“One of the pitfalls is that you cannot distinguish between plants fertilized with chemical fertilizers and plants grown in soil that has been improved with green manure³ that lives up to organic principles,” says Kristian Holst Laursen.

“Nitrogen isotopes in green manure are similar to those found in fertilizers. It is therefore not possible to distinguish between plants fertilized with chemical fertilizers from plants fertilized with green manure by simply looking at the nitrogen isotopes,” explains Kristian Holst Laursen.

A solution to the problem is to look at the isotopic signatures of chemical compounds that consist of several elements. It is the focal point of Kristian Holst Laursen’s latest research project, for which he received DKK 3.5 million from the Danish Council for Independent Research (DFF) in 2013.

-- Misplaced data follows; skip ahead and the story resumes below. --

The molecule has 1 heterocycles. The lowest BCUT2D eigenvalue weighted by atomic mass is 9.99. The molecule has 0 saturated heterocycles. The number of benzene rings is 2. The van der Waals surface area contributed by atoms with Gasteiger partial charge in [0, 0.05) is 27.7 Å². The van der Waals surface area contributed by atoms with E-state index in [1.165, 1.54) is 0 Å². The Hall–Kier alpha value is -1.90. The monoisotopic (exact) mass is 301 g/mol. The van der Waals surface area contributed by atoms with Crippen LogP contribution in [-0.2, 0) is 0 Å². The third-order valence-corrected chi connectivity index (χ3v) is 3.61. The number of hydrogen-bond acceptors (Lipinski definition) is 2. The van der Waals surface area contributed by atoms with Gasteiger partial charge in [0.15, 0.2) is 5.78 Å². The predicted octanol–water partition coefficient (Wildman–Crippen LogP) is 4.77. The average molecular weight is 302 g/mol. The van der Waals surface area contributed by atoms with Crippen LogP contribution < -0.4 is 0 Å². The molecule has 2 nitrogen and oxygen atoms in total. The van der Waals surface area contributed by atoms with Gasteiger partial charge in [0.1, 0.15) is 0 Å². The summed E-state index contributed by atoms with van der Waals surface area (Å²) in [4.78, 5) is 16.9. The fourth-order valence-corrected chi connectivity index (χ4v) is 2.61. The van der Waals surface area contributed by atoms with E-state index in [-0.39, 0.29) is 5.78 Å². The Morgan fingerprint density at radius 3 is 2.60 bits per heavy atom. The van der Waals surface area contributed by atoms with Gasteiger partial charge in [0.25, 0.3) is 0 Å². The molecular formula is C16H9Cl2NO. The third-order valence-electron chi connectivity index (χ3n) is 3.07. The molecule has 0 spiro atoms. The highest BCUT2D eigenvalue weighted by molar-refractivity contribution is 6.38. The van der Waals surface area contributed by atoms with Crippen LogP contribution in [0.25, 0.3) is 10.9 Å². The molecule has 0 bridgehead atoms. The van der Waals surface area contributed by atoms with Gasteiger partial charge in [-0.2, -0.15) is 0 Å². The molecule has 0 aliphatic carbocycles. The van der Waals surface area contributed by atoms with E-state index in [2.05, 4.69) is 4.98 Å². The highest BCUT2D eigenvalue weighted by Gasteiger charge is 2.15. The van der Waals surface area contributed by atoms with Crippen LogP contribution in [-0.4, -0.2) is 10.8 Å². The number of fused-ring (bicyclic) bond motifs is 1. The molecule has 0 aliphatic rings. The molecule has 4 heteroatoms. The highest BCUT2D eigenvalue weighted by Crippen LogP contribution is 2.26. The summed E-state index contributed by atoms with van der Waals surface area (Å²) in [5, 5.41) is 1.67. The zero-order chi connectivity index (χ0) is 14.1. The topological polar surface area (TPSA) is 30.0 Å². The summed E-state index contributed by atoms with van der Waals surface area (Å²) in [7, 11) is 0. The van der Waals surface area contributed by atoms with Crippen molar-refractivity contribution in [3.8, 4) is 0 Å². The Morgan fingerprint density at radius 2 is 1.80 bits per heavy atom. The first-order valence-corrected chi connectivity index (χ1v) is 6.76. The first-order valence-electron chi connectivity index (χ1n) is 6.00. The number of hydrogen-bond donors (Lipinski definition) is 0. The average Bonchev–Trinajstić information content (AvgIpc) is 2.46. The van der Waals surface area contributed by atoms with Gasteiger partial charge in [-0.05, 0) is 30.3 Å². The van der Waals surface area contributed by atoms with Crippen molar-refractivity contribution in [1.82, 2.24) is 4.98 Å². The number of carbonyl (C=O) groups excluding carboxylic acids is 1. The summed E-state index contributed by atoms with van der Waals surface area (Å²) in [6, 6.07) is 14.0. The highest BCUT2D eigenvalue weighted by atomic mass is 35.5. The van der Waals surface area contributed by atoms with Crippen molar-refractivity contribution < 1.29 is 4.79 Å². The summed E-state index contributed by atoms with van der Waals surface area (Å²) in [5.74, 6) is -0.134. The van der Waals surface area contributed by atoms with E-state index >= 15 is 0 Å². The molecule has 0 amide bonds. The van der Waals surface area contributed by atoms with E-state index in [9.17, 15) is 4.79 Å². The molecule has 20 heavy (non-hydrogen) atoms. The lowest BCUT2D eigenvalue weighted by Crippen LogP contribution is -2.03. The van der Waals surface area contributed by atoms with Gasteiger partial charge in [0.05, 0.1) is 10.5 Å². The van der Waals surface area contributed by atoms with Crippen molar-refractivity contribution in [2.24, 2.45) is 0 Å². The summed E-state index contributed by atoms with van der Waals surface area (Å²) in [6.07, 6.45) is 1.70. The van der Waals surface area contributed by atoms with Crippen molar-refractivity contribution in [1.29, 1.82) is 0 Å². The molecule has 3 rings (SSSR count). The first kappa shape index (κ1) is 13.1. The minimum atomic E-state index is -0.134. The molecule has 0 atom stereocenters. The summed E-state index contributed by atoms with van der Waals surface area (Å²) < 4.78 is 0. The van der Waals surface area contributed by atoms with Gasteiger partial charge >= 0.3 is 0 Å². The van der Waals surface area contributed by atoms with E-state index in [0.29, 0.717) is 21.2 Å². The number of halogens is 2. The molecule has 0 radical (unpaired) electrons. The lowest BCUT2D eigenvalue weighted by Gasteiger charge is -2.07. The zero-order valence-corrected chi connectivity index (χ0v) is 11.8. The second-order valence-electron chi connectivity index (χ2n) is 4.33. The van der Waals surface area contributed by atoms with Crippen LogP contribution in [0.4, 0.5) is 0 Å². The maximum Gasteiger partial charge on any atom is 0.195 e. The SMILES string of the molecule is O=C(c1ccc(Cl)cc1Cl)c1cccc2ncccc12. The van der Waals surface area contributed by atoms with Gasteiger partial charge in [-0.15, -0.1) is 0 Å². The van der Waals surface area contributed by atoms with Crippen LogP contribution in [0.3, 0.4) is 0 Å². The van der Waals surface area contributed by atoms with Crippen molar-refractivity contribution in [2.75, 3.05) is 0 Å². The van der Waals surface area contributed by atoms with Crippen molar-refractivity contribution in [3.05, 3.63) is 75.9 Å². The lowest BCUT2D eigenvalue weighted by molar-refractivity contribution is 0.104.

“A week before we started the EU project AuthenticFood the Italian police seized 700,000 tons of fake organic products.”

The research group is also experimenting with other methods.

“We recently had a graduate student employee whose expertise was in the rover currently milling around on Mars identifying elements with its laser. Back home in the plant laboratory, we studied whether a laser shooting at small pellets pressed from dried tomato powder can determine the composition of elements in the tomato,” says Kristian Holst Laursen.

The technique looks promising, and Kristian Holst Laursen hopes that in the future it will make it faster and cheaper to solve the riddle of plants’ geographical origins.

The rest of the iceberg

Research projects are piling up on Kristian Holst Laursen’s desk, and with the increasing awareness about food fraud in the media and with the authorities there is no indication that he will become unemployed in the near future.